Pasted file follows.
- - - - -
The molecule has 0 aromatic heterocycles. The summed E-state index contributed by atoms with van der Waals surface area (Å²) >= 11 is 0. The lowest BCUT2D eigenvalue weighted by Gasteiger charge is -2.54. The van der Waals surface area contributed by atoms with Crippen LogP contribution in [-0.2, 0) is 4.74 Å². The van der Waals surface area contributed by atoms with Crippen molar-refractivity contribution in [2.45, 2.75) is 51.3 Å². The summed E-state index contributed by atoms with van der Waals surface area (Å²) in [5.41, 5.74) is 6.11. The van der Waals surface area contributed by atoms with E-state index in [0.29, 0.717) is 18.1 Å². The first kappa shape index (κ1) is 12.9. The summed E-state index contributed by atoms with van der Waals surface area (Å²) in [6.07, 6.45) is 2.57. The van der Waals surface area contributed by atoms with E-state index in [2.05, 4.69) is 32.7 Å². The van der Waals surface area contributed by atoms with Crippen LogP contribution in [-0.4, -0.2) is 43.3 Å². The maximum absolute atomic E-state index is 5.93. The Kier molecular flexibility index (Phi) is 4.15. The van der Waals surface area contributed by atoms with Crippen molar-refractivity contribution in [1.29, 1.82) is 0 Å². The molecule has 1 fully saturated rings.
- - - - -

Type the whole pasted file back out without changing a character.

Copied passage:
The molecule has 0 aromatic heterocycles. The summed E-state index contributed by atoms with van der Waals surface area (Å²) >= 11 is 0. The lowest BCUT2D eigenvalue weighted by Gasteiger charge is -2.54. The van der Waals surface area contributed by atoms with Crippen LogP contribution in [-0.2, 0) is 4.74 Å². The van der Waals surface area contributed by atoms with Crippen molar-refractivity contribution in [2.45, 2.75) is 51.3 Å². The summed E-state index contributed by atoms with van der Waals surface area (Å²) in [5.41, 5.74) is 6.11. The van der Waals surface area contributed by atoms with E-state index in [0.29, 0.717) is 18.1 Å². The first kappa shape index (κ1) is 12.9. The summed E-state index contributed by atoms with van der Waals surface area (Å²) in [6.07, 6.45) is 2.57. The van der Waals surface area contributed by atoms with E-state index in [2.05, 4.69) is 32.7 Å². The van der Waals surface area contributed by atoms with Crippen LogP contribution in [-0.4, -0.2) is 43.3 Å². The maximum absolute atomic E-state index is 5.93. The Kier molecular flexibility index (Phi) is 4.15. The van der Waals surface area contributed by atoms with Crippen molar-refractivity contribution in [1.29, 1.82) is 0 Å². The molecule has 1 fully saturated rings.